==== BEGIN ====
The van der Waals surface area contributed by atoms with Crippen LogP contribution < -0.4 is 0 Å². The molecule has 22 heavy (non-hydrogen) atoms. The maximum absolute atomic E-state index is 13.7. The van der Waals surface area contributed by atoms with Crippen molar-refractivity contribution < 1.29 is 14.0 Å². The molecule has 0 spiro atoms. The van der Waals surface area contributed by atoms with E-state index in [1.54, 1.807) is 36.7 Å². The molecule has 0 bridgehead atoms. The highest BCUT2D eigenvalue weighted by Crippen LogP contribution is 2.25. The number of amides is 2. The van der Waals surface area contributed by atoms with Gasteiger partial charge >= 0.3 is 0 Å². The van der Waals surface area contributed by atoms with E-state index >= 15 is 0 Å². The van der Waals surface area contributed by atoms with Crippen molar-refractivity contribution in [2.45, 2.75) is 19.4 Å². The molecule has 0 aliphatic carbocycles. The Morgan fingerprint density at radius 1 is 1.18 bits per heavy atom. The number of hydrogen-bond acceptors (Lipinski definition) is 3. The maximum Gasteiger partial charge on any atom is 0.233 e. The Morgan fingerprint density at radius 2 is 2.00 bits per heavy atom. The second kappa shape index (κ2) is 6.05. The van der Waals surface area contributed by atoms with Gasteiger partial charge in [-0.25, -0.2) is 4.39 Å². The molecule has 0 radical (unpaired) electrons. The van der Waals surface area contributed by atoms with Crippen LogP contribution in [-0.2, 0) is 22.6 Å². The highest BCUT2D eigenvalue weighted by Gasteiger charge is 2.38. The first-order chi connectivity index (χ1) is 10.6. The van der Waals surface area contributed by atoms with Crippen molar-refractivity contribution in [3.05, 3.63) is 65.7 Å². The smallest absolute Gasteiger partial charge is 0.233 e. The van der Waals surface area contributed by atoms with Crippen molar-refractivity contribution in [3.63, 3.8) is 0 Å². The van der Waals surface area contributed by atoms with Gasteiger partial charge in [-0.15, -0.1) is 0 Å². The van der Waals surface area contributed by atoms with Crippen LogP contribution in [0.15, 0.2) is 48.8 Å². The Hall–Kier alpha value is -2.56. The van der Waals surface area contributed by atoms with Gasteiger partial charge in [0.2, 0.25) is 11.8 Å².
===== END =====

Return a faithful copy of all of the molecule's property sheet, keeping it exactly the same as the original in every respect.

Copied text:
The van der Waals surface area contributed by atoms with Crippen LogP contribution < -0.4 is 0 Å². The molecule has 22 heavy (non-hydrogen) atoms. The maximum absolute atomic E-state index is 13.7. The van der Waals surface area contributed by atoms with Crippen molar-refractivity contribution < 1.29 is 14.0 Å². The molecule has 0 spiro atoms. The van der Waals surface area contributed by atoms with E-state index in [1.54, 1.807) is 36.7 Å². The molecule has 0 bridgehead atoms. The highest BCUT2D eigenvalue weighted by Crippen LogP contribution is 2.25. The number of amides is 2. The van der Waals surface area contributed by atoms with Gasteiger partial charge >= 0.3 is 0 Å². The van der Waals surface area contributed by atoms with E-state index >= 15 is 0 Å². The van der Waals surface area contributed by atoms with Crippen molar-refractivity contribution in [2.45, 2.75) is 19.4 Å². The molecule has 0 aliphatic carbocycles. The Morgan fingerprint density at radius 1 is 1.18 bits per heavy atom. The number of hydrogen-bond acceptors (Lipinski definition) is 3. The maximum Gasteiger partial charge on any atom is 0.233 e. The Morgan fingerprint density at radius 2 is 2.00 bits per heavy atom. The second kappa shape index (κ2) is 6.05. The van der Waals surface area contributed by atoms with Gasteiger partial charge in [-0.25, -0.2) is 4.39 Å². The molecule has 0 radical (unpaired) electrons. The van der Waals surface area contributed by atoms with Crippen LogP contribution in [-0.2, 0) is 22.6 Å². The highest BCUT2D eigenvalue weighted by Gasteiger charge is 2.38. The first-order chi connectivity index (χ1) is 10.6. The van der Waals surface area contributed by atoms with Crippen molar-refractivity contribution in [3.05, 3.63) is 65.7 Å². The smallest absolute Gasteiger partial charge is 0.233 e. The van der Waals surface area contributed by atoms with Crippen molar-refractivity contribution in [3.63, 3.8) is 0 Å². The van der Waals surface area contributed by atoms with Gasteiger partial charge in [-0.15, -0.1) is 0 Å². The van der Waals surface area contributed by atoms with Crippen LogP contribution in [0.15, 0.2) is 48.8 Å². The Hall–Kier alpha value is -2.56. The van der Waals surface area contributed by atoms with Gasteiger partial charge in [0.2, 0.25) is 11.8 Å².